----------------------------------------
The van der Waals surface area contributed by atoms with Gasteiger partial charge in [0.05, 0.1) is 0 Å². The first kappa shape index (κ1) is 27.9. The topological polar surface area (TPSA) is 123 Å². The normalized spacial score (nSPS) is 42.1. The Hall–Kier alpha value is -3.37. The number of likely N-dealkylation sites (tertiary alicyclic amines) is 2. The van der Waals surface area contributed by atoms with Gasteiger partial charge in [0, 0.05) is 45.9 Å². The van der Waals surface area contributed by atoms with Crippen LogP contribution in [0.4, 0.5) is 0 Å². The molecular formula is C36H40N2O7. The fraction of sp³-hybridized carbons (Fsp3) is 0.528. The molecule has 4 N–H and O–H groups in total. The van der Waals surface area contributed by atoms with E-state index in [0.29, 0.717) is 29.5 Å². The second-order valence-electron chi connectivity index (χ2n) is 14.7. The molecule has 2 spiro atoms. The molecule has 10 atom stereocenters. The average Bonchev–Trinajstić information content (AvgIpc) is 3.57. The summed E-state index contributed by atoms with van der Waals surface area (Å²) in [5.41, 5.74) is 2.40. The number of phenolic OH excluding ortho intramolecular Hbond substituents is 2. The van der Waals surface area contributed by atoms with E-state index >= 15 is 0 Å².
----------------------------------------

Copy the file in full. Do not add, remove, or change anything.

The van der Waals surface area contributed by atoms with Gasteiger partial charge in [0.05, 0.1) is 0 Å². The first kappa shape index (κ1) is 27.9. The topological polar surface area (TPSA) is 123 Å². The normalized spacial score (nSPS) is 42.1. The Hall–Kier alpha value is -3.37. The number of likely N-dealkylation sites (tertiary alicyclic amines) is 2. The van der Waals surface area contributed by atoms with Gasteiger partial charge in [0, 0.05) is 45.9 Å². The van der Waals surface area contributed by atoms with Crippen LogP contribution in [0.4, 0.5) is 0 Å². The molecular formula is C36H40N2O7. The fraction of sp³-hybridized carbons (Fsp3) is 0.528. The molecule has 4 N–H and O–H groups in total. The van der Waals surface area contributed by atoms with E-state index in [0.29, 0.717) is 29.5 Å². The second-order valence-electron chi connectivity index (χ2n) is 14.7. The molecule has 2 spiro atoms. The molecule has 10 atom stereocenters. The average Bonchev–Trinajstić information content (AvgIpc) is 3.57. The summed E-state index contributed by atoms with van der Waals surface area (Å²) in [5.41, 5.74) is 2.40. The number of phenolic OH excluding ortho intramolecular Hbond substituents is 2. The van der Waals surface area contributed by atoms with E-state index >= 15 is 0 Å².